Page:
We had these big cockroaches coming into the house we’d rented, and that drove him crazy the whole week. Dave would be stalking around the house with a broom and flinging them outside as the rest of us were kicking back. He was the only one stressing about it: I mean, it was a surf trip in Central America, the rest of us were almost admiring how big the roaches were. We also had a lot of ants, so every night he was like, “Arggggh, fucking ants!”
The first night, we got into a heated debate about something stupid: If you were stuck on an island would it be healthier to be stuck with butter, or peanut butter? But Dave took it way too seriously — he must have argued about it for an hour. The second night got heated again, too, this time about religion. It just wore everyone out.
The surf was great, but Dave kept getting in the way of some local guys. Their boards even hit one time. He was ruining everyone else’s surf one day because he would be in position for a great wave but wouldn’t go for it because he was scared, so it’d just pass by.
The last day, he drank the last of our water all for himself.
A taxi was supposed to come pick us up at 11 a.m. to go back to the airport. No worries, no problem: Our bags were packed, we were sitting on the front porch talking about what an awesome trip it had been. Dave was sitting off by himself, tapping his foot on the ground, looking at his watch, then walking to the end of the driveway, looking down the road, walking back, sitting down, tapping his foot, looking at his watch. We were like, “Dude, relax, the guy will be here.” He was like, “No. He’s not coming! I’m going to fucking lose my job!” The rest of us were just laughing at him. The taxi arrived maybe five minutes late, if that.
For our flight back to the U.S., the other two guys missed the flight because their boards couldn’t get loaded on to the earlier flight. I got up and helped argue their case. Dave, though, just stayed in the plane, like he was ready to go. When we all got back to the States, my other friends were like, “Dude… don’t ever bring that fucking guy anymore.”
The Airbnb From Hell
It was my birthday, and I wanted to drive to L.A. and spend the weekend there with my wife and kids. I planned a weekend of restaurants, museums, sightseeing, the beach and all that. It was an amazing plan, but I was still being an idealistic parent about what’s actually possible with small kids. I got an Airbnb near the beach — it looked like something out of a magazine and the owner seemed cool, it was almost too good to be true.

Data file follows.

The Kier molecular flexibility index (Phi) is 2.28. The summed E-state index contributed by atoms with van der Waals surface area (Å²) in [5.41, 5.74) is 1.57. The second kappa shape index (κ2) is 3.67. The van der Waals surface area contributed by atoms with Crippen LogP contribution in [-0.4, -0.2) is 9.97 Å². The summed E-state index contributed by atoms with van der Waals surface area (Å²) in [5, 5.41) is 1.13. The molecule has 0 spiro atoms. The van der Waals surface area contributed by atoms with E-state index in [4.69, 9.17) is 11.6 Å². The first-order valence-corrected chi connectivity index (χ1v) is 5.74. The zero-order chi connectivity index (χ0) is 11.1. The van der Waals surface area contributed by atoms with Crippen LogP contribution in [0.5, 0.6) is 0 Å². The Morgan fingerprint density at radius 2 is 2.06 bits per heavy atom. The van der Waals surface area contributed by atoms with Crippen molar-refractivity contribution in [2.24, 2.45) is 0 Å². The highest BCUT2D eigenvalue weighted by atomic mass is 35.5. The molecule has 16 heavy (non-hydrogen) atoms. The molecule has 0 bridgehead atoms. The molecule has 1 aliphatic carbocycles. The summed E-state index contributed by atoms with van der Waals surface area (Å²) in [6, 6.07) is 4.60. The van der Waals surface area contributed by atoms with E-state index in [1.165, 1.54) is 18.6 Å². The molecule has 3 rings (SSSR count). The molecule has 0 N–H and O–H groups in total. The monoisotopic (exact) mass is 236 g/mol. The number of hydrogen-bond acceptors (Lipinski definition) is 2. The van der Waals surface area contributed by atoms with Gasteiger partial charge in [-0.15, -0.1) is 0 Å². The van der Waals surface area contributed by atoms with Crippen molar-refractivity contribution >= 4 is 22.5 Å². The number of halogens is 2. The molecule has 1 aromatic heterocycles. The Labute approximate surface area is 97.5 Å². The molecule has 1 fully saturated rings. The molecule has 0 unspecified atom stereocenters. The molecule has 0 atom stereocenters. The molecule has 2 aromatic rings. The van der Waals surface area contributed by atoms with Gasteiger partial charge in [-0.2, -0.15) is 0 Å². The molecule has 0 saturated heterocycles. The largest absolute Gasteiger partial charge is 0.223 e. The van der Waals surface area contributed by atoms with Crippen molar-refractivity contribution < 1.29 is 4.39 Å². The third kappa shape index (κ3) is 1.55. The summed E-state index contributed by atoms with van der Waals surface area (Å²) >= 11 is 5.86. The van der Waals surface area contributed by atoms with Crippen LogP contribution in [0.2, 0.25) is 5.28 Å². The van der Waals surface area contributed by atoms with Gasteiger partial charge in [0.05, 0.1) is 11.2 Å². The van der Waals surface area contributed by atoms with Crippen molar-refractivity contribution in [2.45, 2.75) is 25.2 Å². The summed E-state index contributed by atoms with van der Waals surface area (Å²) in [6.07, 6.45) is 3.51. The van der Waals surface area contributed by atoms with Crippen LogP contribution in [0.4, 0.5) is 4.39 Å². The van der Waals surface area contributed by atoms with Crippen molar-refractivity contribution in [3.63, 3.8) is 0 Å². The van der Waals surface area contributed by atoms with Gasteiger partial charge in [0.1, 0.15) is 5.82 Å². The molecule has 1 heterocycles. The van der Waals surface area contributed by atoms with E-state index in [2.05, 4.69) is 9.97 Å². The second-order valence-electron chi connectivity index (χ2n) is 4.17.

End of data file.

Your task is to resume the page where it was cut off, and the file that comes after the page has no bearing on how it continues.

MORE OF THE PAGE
On the drive up there, my wife realized she forgot about half the stuff she was supposed to bring for the kids. The kids weren’t napping, they spilled water everywhere in the car, and of course the traffic was bad. When we finally got to the house, there was a sign saying “No Parking” where I was told the parking spot was. So I texted the owner and he said, “Oh, yeah, that’s no longer a parking spot. I forgot to update the listing.” So I had to find street parking about a half mile away.
The place seemed nice — at first. A lot more beat up than in the photos, but still cool. Then my wife went to the bathroom and saw shit on the toilet bowl. We texted the owner and he insisted that “the cleaner came.” The kitchen was filthy, too — stuff was mostly put away, but it wasn’t at all clean. Meanwhile my older son was playing outside on the patio and tripped on a huge hole where a paver was missing, splitting his chin open.
Eventually we went for a walk and quickly realized that a double stroller wouldn’t fit on the sidewalks. We found a nice restaurant in the neighborhood that would take us, but they wouldn’t let us take the stroller inside. The bill was $350, and my son got an allergic reaction to his meal.
On the walk back, my son stepped in shit of some kind. The other one was crying nonstop. We put the kids to bed in different rooms but when we checked the windows, we realized that none of them actually lock shut — we were on the ground floor.
My wife, upset and exhausted, went to lie down on the master bed. But she quickly realized the sheets didn’t seem to have been changed. Within five minutes our bags were repacked and we were on the road back toward home. I can’t remember what I did the rest of the weekend.
Happy fucking birthday to me.